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Pro-oxidants & antioxidants

Molly Cerreta Smith loves writing about all things mommy, parenting, food, health and travel. When she's not staring into the face of her Mac, she loves to hike, read, do messy crafts with her kids and compete in BBQ competitions with he...

Why you need antioxidants

From SheKnows Canada
We hear a lot about antioxidants these days. They're even touted on your favorite soft drinks. We did a little sleuthing to learn about antioxidants -- and their counterparts, pro-oxidants (aka, free radicals) -- and why you need both in your diet.

Blueberries
The breakdown

Antioxidants are vitamins and nutrients that have the ability to neutralize or oxidize evil pro-oxidants, often referred to as free radicals. Too many free radicals (from pollutants, cigarette smoke and sun overexposure) can lead to heart disease, Parkinson's, cell damage, early signs of aging and even cancer.

You don't want to eliminate pro-oxidants altogether, though. While pro-oxidants increase free radicals in the body, we actually need them in our systems for many reasons. For example, free radicals damage cancer cells just as well as they do healthy cells. Pro-oxidants also can generate inflammatory responses in our bodies that are essential to protecting our bodies and overall health.

Too much of a bad thing?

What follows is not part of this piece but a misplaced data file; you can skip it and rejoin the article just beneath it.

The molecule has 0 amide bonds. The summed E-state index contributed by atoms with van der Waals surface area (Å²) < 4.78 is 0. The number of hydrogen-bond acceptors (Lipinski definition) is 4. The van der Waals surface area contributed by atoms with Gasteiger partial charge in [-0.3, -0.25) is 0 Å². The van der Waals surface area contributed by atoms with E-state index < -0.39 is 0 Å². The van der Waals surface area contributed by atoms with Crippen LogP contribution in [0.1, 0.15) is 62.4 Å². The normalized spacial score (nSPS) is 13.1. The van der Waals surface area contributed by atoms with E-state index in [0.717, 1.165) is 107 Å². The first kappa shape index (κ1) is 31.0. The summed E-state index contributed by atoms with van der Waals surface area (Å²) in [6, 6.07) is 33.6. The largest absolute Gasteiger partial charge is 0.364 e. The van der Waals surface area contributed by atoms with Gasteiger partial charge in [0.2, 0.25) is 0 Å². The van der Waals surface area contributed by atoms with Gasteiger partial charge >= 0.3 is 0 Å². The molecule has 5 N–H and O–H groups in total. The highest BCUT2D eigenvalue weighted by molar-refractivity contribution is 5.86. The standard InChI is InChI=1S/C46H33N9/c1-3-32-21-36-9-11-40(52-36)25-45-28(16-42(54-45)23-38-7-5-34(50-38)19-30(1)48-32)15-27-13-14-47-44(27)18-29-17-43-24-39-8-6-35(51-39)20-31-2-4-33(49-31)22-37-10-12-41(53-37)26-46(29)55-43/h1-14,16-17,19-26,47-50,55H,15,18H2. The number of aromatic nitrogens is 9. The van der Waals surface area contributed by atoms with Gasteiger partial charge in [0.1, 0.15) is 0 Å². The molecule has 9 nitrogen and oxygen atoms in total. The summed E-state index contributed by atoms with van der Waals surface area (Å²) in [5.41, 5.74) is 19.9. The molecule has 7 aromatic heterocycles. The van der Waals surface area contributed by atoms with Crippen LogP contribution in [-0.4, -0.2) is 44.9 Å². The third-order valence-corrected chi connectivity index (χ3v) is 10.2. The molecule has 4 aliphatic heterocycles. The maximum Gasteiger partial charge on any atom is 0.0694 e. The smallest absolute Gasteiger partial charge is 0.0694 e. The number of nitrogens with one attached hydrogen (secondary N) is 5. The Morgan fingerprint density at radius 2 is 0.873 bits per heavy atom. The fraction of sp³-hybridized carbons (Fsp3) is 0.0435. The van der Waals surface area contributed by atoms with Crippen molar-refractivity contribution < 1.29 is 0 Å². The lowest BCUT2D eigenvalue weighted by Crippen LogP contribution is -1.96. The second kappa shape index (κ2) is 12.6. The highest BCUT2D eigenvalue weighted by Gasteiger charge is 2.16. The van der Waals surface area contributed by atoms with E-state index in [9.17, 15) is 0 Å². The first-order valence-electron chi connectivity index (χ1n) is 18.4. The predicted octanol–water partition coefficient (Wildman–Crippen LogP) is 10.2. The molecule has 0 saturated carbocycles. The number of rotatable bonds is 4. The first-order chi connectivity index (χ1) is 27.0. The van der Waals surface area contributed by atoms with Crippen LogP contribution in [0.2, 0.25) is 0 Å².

Too many free radicals are a bad thing, though, so that's where those powerhouse antioxidants come in. All antioxidants are not the same, so don't assume that packing your plate with antioxidant-rich blueberries every day will suffice. You need a wide variety of antioxidants (vitamins A, B, C, D, E etc.), from a variety of sources. Yes, fruits and vegetables are wonderful sources of antioxidants, but you'll find the antioxidants you need in other foods, too.

Beyond the produce aisle

Whole grains, beans, seeds and nuts are also great sources of antioxidants. Even animal products such as meat, dairy and eggs provide some, but they are garnered from the plants that the animals themselves are fed. So choose grass-fed meats and eggs from pasture-raised hens, which take in more antioxidants than their traditionally raised/fed counterparts.

Don't buy into the propaganda

Antioxidants are all the rage right now, and marketing campaigns are pulling out all the stops to promote the antioxidant properties in just about anything. Before you buy some packaged product just because it says it's loaded with antioxidants, read the label. A small amount of vitamin E in a soft drink is hardly worth it. The same goes for many processed foods that claim to be rich in antioxidants, and even antioxidant supplements. The simple truth is that you benefit much more from antioxidants from natural sources, such as those mentioned above.

Read more on fruit

Health benefits of apples
Health benefits of cranberries
Health benefits of blueberries

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